- Military tenants must still provide written notice to the owner along with a copy of the orders or an official letter from their commander.
- Service personnel must still pay for any damage left behind in the unit, and owners may deduct from the security deposit per the terms of the lease.
Unit-to-Unit Transfers for Multi-family Properties
In larger multi-family properties, landlords may come across requests for tenants to transfer to a new unit within the same property. That said, there are various reasons why a tenant may request a transfer, such as –
- Trouble with current neighbors
- The desire for a smaller or larger unit
- Need for easier access to certain parts of the building or desired amenities
- Looking for a newer or remodeled unit
However, there are important things for a landlord to consider when creating a tenant transfer policy. On the positive side, a transfer request means the tenant wants to continue to rent at the property, which is great! Unfortunately, if the unit the tenant is leaving is old or undesirable, it may prove difficult to fill efficiently. That said, the newly created lease allows landlords the opportunity for added profits. This is a chance to raise the rental rate and charge an administrative transfer fee to help offset costs, similar to processing a lease renewal.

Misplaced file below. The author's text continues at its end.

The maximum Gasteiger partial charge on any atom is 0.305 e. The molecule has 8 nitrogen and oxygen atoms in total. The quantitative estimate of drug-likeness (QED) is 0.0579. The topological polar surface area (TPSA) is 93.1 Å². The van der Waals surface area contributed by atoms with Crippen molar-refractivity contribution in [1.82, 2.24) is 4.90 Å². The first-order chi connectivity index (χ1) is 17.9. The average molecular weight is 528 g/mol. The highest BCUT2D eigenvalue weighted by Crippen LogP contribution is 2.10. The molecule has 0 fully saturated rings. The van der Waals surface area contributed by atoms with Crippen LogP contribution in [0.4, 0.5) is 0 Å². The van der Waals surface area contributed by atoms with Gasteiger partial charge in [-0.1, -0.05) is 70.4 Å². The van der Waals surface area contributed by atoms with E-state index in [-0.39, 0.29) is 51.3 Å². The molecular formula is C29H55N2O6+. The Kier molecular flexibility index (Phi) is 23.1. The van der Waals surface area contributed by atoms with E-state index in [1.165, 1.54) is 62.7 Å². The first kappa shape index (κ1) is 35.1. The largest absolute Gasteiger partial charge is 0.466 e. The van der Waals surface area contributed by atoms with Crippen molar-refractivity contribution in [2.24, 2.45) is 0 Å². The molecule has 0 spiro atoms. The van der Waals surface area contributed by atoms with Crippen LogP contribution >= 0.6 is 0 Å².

How to Best Protect Your Rental Property Interests as a Landlord?
When it comes to protecting your valuable rental property, experience is key. That’s where Bay Property Management Group comes in! Our dedicated team of professionals can effectively market your property and thoroughly screen all applicants. When it comes time to sign the lease, our comprehensive rental agreement addresses the vital issues needed to protect your property.
As Harrisburg’s leading rental management firm, we focus on a full-service approach to property management. Moreover, we handle all the day-to-day operations, so our clients do not have to. Give us a call today for a free no-obligation rental analysis to see how our experience can work for your investment!